Numerous reports have been published detailing a wide variety of strategies for the production of many different prototype screen-printed biosensors, hmvever, few of these devices have been developed to the commercialisation stage. There is an unquestionable need for disposable biosensors suitable for decentralised analysis that can be mass-produced at low cost by a simple process; screen-printed carbon electrodes (SPCEs) fulfil both of these criteria. Conventional methods for producing biosensors based on this technology usually involve the deposition of a biological recognition element (typically an enzyme) onto a SPCE which has been printed using an organic solvent-based ink. The removal of organic solvents from the manufacturing process is a highly desirable goal as it should result in improved health and safety and also the possibility of incorporation of enzymes directly into the ink. The latter is difficult to achieve with conventional screen-printing inks as enzymes are inactivated by both the organic solvents themselves and the elevated temperatures required in the curing step. The studies described in this thesis utilise a screen-printing ink which incorporates a water-based binder and the electro catalytic mediator cobalt phthalocyanine (CoPe.) It is demonstrated that the addition of different oxidase enzymes directly into this ink allows for the one-step manufacture of biosensors with desirable performance characteristics, notably high precision and outstanding stability. A water-based carbon ink incorporating CoPC was used to produce robust and precise SPCEs which were found to act as effective sensors for H20 2• The sensors were operated in stirred solutions at an applied potential of +0.5 V, which was shown to be a significant reduction in the potential required for H20 2 detection at an un-modified electrode. The ink was modified further by adding glucose oxidase (GOD) to its bulk prior to printing. This allowed for the one-step printing of glucose biosensors which dried at room temperature. These biosensors were investigated using amperometry in stirred solution which revealed long-term operational stability and a shelf-life of at least 18 months. The analytical signal was shown to arise from the electro catalytic oxidation of the H20 2 produced by the enzyme in the presence of glucose and O2. Using these biosensors with a background correction technique, it was possible to determine the concentration of glucose present in a bovine serum sample with a good degree of both accuracy and precision. This demonstrated that the newly-developed glucose biosensors were capable of operating reliably in a biological sample. In order to extend the linear range, the ink composition was re-formulated and chronoamperometry was used as the measurement technique. The sensitivity of these new glucose biosensors was found to be comparable to that of the earlier system, and the upper limit of the linear range was successfully extended. A simple method for interference removal was developed, which involved the use of 'dummy' sensors that did not contain any enzyme. Using this system, it was possible to quantify glucose in dilute human plasma samples which had been spiked with glucose in order to represent diabetic samples. The generic nature of the CoPC modified water-based ink was illustrated by adding a different enzyme, lactate oxidase (LOD,) which is known to be much more delicate than GOD, into the ink. Even under un-optimised conditions, the LOD-containing biosensors gave a measurable response to lactate over a clinically useful range. Owing to their unusual properties, the study of materials with dimensions smaller than 100 nm is playing an increasingly important role in the development of biosensors. In an attempt to extend the linear range of the GOD-containing biosensors to higher glucose concentrations, the possibility of using nanoscaled cobalt phthalocyanine (n-CoPC) as a mediator was investigated. It was shown that the response of the n-CoPC containing sensors towards H20 2 was superior to those incorporating the bulk mediator. GOD was added to the n-CoPC modified ink, and the resulting glucose biosensors displayed a superior sensitivity and linear range to the bulk-CoPC containing biosensors produced earlier. The increased sensitivity was attributed to the increased sensitivity of the base transducer, and further experiments were conducted to determine the reason for the extended linear range. Remarkably, it was discovered that the n-CoPC modified biosensors were capable of operating in the absence of O2, which implied that the n-CoPC must be interacting in some way with the redox centre of GOD. Such direct electron transfer has been reported for biosensors incorporating other types of nanomaterials but, as far as is known, never for CoPC. In order to investigate the possibility of determining another clinically important analyte, cholesterol oxidase was introduced into the n-CoPC modified water-based ink. Although the resulting cholesterol biosensors did not display the same Orindependent operation, a good sensitivity and a linear response up to at least 2 mM cholesterol was achieved. Free cholesterol was determined in 40 dilute human plasma samples which had been spiked with cholesterol to represent a clinically useful range of total cholesterol concentrations; the results agreed well with a standard reference method (R2 = 0.95.)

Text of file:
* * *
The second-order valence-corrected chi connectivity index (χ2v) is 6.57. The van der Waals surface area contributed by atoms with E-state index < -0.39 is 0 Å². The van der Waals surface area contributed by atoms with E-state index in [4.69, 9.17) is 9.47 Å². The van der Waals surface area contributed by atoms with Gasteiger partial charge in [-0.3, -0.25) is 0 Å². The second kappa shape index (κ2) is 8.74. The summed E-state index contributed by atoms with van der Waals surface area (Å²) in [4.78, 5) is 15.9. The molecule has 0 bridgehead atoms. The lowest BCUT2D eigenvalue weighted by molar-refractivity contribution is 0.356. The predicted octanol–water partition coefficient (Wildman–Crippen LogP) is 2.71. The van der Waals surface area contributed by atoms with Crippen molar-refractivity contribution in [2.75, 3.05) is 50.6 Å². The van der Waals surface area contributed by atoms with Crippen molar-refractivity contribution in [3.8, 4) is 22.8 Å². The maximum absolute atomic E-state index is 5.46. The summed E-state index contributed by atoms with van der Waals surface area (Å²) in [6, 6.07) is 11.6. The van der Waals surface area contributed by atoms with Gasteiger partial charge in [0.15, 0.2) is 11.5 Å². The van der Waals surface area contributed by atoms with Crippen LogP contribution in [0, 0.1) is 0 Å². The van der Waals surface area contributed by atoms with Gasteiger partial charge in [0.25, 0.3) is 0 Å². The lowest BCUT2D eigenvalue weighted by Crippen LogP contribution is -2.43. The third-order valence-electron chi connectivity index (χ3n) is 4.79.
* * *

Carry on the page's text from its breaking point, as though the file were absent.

Supervisor: Not available Sponsor: Not available
Qualification Name: Thesis (Ph.D.) Qualification Level: Doctoral
EThOS ID: uk.bl.ethos.574410  DOI: Not available
Keywords: Biotechnology, Smart materials, Biosensors